"Hi everyone! I'm Erin, the owner and designer over at @kismet_house. I'm so stoked to be taking over @dominomag today and sharing our 70s beach house with you. One of the coolest parts of our pad is the angles, but it's also the trickiest part to design. So I picked a few shots of our home to share with you to highlight how we've embraced the challenge. In this room, our den, instead of fighting the varying ceiling heights; we made them the feature. The low wall in raw wood shiplap, the high wall in a deep moody green. Using a large gallery of art to reinforce just how high those ceilings are in the vaulted portion of the space. Embrace the quirk." Photo and design by @kismet_house #SOdomino
For a little extra inspiration, the Domino editors' favorite Instagrammers takeover our feed each weekend. It's safe to say tips and covetable images are aplenty. Here's what you need to know about the most recent feature!
Designer and stylist Erin Conway of Kismet House has a penchant for creating bright, airy spaces that feel layered, colorful, and unique. It doesn't always come easy, though, and she’s no stranger to tackling some interesting design challenges, thanks to her 1970s beach house’s unique architecture. Conway took over Domino’s Instagram feed to show us how to embrace the eccentricities of your home’s architecture, funky angles, low ceilings, and all.
Don't fight it
There is so much dimension going on in this corner of Conway’s house, yet somehow it all just works. In this case, a gallery wall draws the eye upwards and accentuates the high ceilings. Instead of becoming overwhelmed by a space that has a lot going on architecturally, focus on one specific area to highlight. Don’t fight it, as Conway says, “embrace the quirk”.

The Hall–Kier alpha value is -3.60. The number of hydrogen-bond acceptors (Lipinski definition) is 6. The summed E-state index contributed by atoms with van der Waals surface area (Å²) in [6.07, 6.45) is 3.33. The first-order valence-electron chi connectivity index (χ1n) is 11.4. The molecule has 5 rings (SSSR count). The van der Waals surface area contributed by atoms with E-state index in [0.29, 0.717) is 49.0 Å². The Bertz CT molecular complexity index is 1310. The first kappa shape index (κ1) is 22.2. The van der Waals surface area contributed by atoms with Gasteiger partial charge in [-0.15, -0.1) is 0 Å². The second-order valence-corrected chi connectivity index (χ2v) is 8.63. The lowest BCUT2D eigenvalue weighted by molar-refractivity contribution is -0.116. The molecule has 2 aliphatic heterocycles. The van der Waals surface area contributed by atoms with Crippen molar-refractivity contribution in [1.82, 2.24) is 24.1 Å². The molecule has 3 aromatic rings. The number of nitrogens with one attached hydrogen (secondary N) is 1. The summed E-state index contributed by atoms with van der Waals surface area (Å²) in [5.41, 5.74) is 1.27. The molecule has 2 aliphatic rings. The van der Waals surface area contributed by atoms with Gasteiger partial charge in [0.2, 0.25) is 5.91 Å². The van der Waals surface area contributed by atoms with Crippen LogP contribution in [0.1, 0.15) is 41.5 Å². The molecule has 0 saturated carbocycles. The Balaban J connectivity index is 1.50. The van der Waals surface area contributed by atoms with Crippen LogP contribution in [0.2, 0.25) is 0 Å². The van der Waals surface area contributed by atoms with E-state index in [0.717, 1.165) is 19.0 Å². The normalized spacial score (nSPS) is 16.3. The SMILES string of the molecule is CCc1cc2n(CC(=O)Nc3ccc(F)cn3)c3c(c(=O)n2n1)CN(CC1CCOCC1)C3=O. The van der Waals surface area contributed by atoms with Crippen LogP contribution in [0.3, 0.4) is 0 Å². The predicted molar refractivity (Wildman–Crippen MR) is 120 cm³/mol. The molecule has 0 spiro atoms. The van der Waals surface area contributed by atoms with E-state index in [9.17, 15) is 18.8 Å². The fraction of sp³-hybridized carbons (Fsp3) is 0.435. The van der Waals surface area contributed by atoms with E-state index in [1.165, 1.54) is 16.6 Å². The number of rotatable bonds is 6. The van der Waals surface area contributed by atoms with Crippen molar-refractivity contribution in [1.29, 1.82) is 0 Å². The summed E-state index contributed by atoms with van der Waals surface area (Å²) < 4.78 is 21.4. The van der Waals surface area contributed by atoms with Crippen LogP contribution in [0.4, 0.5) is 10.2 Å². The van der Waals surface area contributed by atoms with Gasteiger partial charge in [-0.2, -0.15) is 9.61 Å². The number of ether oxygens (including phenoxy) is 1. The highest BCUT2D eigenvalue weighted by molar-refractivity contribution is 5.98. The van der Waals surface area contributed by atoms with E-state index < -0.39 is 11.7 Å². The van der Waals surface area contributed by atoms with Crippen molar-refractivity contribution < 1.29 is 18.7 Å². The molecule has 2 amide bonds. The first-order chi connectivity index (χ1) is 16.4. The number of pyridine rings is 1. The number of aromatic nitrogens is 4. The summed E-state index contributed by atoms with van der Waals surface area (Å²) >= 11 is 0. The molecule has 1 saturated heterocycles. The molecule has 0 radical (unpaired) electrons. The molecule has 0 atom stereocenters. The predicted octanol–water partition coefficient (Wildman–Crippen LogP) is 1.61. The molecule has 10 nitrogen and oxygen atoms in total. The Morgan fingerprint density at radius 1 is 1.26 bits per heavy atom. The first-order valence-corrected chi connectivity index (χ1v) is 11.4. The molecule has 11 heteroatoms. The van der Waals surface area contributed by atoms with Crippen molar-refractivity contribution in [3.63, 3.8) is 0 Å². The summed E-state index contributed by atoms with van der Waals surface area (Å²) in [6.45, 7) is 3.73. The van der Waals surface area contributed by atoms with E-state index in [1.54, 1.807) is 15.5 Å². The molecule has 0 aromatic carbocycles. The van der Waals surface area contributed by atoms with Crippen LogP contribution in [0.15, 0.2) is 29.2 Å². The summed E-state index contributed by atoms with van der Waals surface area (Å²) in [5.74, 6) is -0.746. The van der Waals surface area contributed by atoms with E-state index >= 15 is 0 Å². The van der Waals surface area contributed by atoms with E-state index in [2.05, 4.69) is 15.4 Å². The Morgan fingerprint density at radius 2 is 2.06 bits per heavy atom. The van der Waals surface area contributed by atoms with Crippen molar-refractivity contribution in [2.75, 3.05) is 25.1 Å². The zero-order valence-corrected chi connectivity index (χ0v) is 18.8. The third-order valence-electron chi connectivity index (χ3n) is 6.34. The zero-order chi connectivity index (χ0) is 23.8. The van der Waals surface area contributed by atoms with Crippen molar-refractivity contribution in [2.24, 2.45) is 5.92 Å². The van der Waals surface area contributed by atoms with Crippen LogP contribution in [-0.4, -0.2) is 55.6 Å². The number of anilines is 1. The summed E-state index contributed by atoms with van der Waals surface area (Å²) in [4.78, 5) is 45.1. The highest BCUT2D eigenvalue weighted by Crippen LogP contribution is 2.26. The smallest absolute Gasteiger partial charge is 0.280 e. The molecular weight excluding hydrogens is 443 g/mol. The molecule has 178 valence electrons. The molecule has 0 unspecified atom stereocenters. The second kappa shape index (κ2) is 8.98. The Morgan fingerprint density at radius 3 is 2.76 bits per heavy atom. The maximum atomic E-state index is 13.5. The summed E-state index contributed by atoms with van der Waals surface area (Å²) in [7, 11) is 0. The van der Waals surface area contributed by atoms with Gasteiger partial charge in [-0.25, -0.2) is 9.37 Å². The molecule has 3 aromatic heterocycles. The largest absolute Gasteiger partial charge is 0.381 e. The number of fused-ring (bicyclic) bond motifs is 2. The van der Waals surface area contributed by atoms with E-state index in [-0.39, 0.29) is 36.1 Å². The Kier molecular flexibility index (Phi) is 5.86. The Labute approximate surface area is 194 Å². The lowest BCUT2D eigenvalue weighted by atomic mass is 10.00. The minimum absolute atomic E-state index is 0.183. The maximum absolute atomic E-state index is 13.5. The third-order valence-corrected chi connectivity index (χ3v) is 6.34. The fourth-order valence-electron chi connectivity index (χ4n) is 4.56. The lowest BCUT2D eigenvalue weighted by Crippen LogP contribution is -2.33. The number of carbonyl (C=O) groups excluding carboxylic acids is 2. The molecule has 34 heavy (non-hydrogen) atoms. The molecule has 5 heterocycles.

"Here is our family room and again, I'm showing off those funky angles. In this space, we have a long narrow window and a two-story expansive blank wall I had to make play nice together. This corner was my Everest. How to make it look "finished" without over-cluttering it was key. So I chose to emphasize the height on the window wall. The window already lends itself to that, I played it up with an oversized mirror and natural fiber wall hanging. Then on its counterpart, instead of drawing your eye up, I keep it low. Grounding the wall with a dark wood ledge and oversized artwork. Making a strong and substantial focal point. Your eye cant help but be drawn to that feature and doesn't feel the desire to wander up looking for more." Photo and design by @kismet_house #SOdomino
It's all about balance
Between the angled wall and long, sloping window in the family room, Conway had quite the challenge with her living room layout. Here, she struck a balance by layering two wall decor pieces (a round mirror and macrame hanging) above one another to draw the eye up and play up the scale of the wall, juxtaposing those with a grounded wood ledge and artwork. Though she addresses this corner as her “Everest”, we’d say she mastered it like only a true pro could.
"Still me, @kismet_house, although I would not be surprised if you guys are confused. Is this even the same house? I know, right. This room looks nothing like the other spaces in our place, which was totally intentional. It's our kids' shared room and we wanted whimsy. We kept it light, bright, and cheerful. I call it our cotton candy room; so sweet you'll get a toothache. But one theme remains: angles. With a sloped ceiling making that beam the lowest point, which is why we chose to make this the seating and storage area. Get low, get cozy. While the beam may emphasize the lower ceiling height, it also creates a strong focal point and again embraces the quirky angles of this 70s abode. We dig it and it's our favorites spot to play with our cubs. Well everyone, I had a blast taking over @dominomag today. I hope you've enjoyed this peek into our space!" Photo and design by @kismet_house #SOdomino
Select decor accordingly
While you can’t exactly change the architecture of your home without majorly investing, you can chose decor that will work with what you've got. In this case, that meant selecting seating and storage options that worked with the low ceiling. Conway made the most of what others may have left alone, creating unused space, thanks to configuring the room’s layout in a way that made sense for her family.
See more Instagram takeovers:
This Instagram Feed Will Cure Your Wanderlust
3 Art Hacks Your Bare Walls Need
The Handmade Goods We Can't Stop Obsessing Over
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